Officers must still give orders, orders must still be delivered, and those orders must be fulfilled. This view opens up space for the influence of chance and luck. A company may be destroyed or may escape danger because an artillery officer called in the wrong grid square. An infantry platoon may successfully take a trench because a machine gunner didn’t do proper maintenance on his weapon and it jammed at the moment of impact. More broadly, when one thinks through the number of occurrences in war and life that fall into this sphere of uncontrollable mistake and error, it is clear that no such thing as the total state or total war is possible.
To return to my example of the Schlieffen Plan, I left out a few details in order to be able to make a point here. While certainly, the French industrial and railway capacity was crucial to turning away the offensive, so too was the fact that the plan itself was subject to fundamental human flaws. The right flank which was meant to turn west of Paris actually drifted east once their commanding officer lost contact with the German army to his east and shifted his forces to keep any gaps from emerging in their front. Their tightly controlled and planned timetable for the offensive was also ruined by stubborn resistance by the Belgians—despite clear Belgian material disadvantages. Human error and human choice, even in this war of material, proved to be decisive factors, not merely the grand total of munitions that one side could stockpile.
Jünger also fought through the entire course of the First World War as an officer, and as such would have been well acquainted with these realities. Despite his effort to draw out what the teleology of this system entails, it seems to be difficult to completely buy that he would not have in mind the considerable real-world limitations of attempting to implement this theoretical vision.
What I think Jünger seeks to point out is that the ends of The Worker are flawed from their inception. He may be striding forth on the world-historical stage, but only to his certain doom. This apocalyptic vision of war is also subject to actual real political constraints. The Worker may see his ends being unlimited, but other states do exist, and they can marshal their own resources against this total state. The total mobilization implied in this state still has the fundamental constraint that resources are limited. Food, ammunition, and manpower are all finite, there is only so much destruction that a state can endure before it will be brought to its knees. The Worker may have limitless ends, but this will seemingly only drag him into numerous conflicts, and owing to his totalizing nature, he will only continue to provoke more war as he attempts to exert his nihilistic will over other political communities.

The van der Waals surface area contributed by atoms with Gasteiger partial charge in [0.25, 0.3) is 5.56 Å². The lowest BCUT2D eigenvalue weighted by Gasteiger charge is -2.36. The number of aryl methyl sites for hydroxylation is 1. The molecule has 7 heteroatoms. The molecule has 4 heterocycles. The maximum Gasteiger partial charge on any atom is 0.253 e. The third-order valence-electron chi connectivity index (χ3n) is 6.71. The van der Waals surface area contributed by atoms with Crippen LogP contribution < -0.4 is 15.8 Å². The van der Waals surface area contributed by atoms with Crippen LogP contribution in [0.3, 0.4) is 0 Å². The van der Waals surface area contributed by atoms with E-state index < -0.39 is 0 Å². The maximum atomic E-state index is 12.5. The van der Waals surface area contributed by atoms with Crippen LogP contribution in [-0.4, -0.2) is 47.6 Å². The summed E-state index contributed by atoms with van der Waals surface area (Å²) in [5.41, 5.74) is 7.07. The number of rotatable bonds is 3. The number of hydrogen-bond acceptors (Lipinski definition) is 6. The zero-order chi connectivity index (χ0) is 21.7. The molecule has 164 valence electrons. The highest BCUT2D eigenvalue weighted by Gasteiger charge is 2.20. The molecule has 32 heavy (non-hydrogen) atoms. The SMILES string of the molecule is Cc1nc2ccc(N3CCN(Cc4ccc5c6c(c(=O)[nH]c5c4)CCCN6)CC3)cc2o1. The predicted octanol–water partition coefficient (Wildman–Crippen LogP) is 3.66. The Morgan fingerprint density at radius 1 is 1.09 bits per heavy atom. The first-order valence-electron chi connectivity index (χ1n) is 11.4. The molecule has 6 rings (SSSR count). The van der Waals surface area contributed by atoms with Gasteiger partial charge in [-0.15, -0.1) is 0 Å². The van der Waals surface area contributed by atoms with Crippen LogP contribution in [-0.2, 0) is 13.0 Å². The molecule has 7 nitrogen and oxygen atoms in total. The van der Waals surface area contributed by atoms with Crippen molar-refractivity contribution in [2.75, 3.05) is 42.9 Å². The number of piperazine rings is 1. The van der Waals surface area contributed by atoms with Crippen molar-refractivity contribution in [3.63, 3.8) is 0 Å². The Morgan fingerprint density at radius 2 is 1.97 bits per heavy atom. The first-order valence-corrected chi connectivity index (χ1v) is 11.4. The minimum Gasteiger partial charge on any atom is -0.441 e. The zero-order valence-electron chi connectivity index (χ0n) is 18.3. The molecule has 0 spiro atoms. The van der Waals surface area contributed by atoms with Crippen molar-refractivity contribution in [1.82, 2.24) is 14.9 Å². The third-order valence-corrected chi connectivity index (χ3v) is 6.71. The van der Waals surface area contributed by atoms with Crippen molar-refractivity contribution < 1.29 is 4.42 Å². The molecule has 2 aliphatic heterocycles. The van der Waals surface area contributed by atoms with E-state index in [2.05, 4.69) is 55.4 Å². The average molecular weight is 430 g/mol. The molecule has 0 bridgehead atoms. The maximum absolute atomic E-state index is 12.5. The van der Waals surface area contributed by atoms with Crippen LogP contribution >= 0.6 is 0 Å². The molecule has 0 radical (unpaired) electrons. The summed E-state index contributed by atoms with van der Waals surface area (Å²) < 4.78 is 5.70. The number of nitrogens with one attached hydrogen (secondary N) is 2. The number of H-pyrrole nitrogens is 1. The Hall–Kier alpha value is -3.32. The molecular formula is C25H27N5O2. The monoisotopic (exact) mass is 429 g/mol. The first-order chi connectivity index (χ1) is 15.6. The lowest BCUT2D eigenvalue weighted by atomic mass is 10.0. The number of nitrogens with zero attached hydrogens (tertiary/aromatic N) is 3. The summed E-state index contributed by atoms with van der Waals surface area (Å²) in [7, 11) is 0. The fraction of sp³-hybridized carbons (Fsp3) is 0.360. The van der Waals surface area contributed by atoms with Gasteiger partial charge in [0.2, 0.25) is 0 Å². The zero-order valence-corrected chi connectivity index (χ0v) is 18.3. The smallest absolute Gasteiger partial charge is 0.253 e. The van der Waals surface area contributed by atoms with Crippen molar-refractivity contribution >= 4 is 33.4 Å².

This, of course, is the exact end that Nazi Germany met in the Second World War. Its ideological positions brought the Nazi state into war with every other contemporary Great Power. Liberal Democracy, thankfully, prevailed over both Fascism and Communism. Despite the ability of the total state to seemingly marshal its resources on an unprecedented scale, this inherent flaw crippled both ideological systems. Absent a rational political limiting structure, the mass political ideologies consumed themselves. The Islamic State followed in their footsteps in Iraq and Syria, constantly striking out at new enemies as an ideological requisite, only to galvanize a multi-national coalition that could outclass them in every respect.
Jünger at one point asks us to set aside our moral judgments when analyzing The Worker in order to see the reality of our age unfolding before us, “Change…becomes most clearly visible when we seek to understand this change without prior value judgment.” The logic that underpins the violence and ruin unleashed by the worker-type, despite the moral revulsion that he evokes, is vitally important. On Pain laid out the teleology of technological nihilism raised to the status of mass politics in 1934. Five years later the Second World War saw these “values” put into practice in the industrial-scale deaths of millions in the Holocaust, battles of annihilation on the Eastern Front, and the deaths of thousands of Japanese kamikaze pilots.
It’s here in these “values” that I finally return to the Islamic State. The core of what I would suggest, as an answer to the question of who the man is that runs off to join a modern Jihadist organization, is that he is not exceedingly different than the masses that rose up in Weimar Germany and embraced National Socialism.
When we ask ourselves now how it is that people hailing from the middle class in Western democracies could possibly emigrate to Syria and Iraq to seek their own deaths, it’s worth considering that they are simply another manifestation of this worker-type. Born into lives in the metaphorical side streets beneath our own contemporary landmarks, pain continues its slow and incisive rotations just as it always has. Lacking meaning, and shaped by an atomized and uncaring technological society, they too slowly assume the form of The Worker, and necessarily, his unfeeling logic.